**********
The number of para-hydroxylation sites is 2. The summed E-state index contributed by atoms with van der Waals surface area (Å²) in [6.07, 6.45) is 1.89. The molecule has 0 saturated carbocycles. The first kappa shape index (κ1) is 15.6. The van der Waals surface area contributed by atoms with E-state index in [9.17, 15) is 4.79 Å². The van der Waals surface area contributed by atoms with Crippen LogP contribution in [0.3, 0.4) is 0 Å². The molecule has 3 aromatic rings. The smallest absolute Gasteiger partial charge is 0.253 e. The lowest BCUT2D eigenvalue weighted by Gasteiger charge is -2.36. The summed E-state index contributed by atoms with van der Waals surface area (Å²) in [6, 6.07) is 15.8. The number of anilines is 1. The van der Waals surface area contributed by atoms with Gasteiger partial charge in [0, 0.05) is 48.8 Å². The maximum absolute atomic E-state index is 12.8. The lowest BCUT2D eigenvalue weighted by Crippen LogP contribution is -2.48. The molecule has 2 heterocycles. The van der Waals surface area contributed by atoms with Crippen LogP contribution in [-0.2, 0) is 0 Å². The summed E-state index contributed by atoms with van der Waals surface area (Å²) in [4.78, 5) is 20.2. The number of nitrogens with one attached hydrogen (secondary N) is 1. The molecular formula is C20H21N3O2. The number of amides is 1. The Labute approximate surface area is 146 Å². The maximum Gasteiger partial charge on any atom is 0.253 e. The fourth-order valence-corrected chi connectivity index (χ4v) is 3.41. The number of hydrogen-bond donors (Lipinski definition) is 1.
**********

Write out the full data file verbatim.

The number of para-hydroxylation sites is 2. The summed E-state index contributed by atoms with van der Waals surface area (Å²) in [6.07, 6.45) is 1.89. The molecule has 0 saturated carbocycles. The first kappa shape index (κ1) is 15.6. The van der Waals surface area contributed by atoms with E-state index in [9.17, 15) is 4.79 Å². The van der Waals surface area contributed by atoms with Crippen LogP contribution in [0.3, 0.4) is 0 Å². The molecule has 3 aromatic rings. The smallest absolute Gasteiger partial charge is 0.253 e. The lowest BCUT2D eigenvalue weighted by Gasteiger charge is -2.36. The summed E-state index contributed by atoms with van der Waals surface area (Å²) in [6, 6.07) is 15.8. The number of anilines is 1. The van der Waals surface area contributed by atoms with Gasteiger partial charge in [0, 0.05) is 48.8 Å². The maximum absolute atomic E-state index is 12.8. The lowest BCUT2D eigenvalue weighted by Crippen LogP contribution is -2.48. The molecule has 2 heterocycles. The van der Waals surface area contributed by atoms with Crippen LogP contribution in [-0.2, 0) is 0 Å². The summed E-state index contributed by atoms with van der Waals surface area (Å²) in [4.78, 5) is 20.2. The number of nitrogens with one attached hydrogen (secondary N) is 1. The molecular formula is C20H21N3O2. The number of amides is 1. The Labute approximate surface area is 146 Å². The maximum Gasteiger partial charge on any atom is 0.253 e. The fourth-order valence-corrected chi connectivity index (χ4v) is 3.41. The number of hydrogen-bond donors (Lipinski definition) is 1.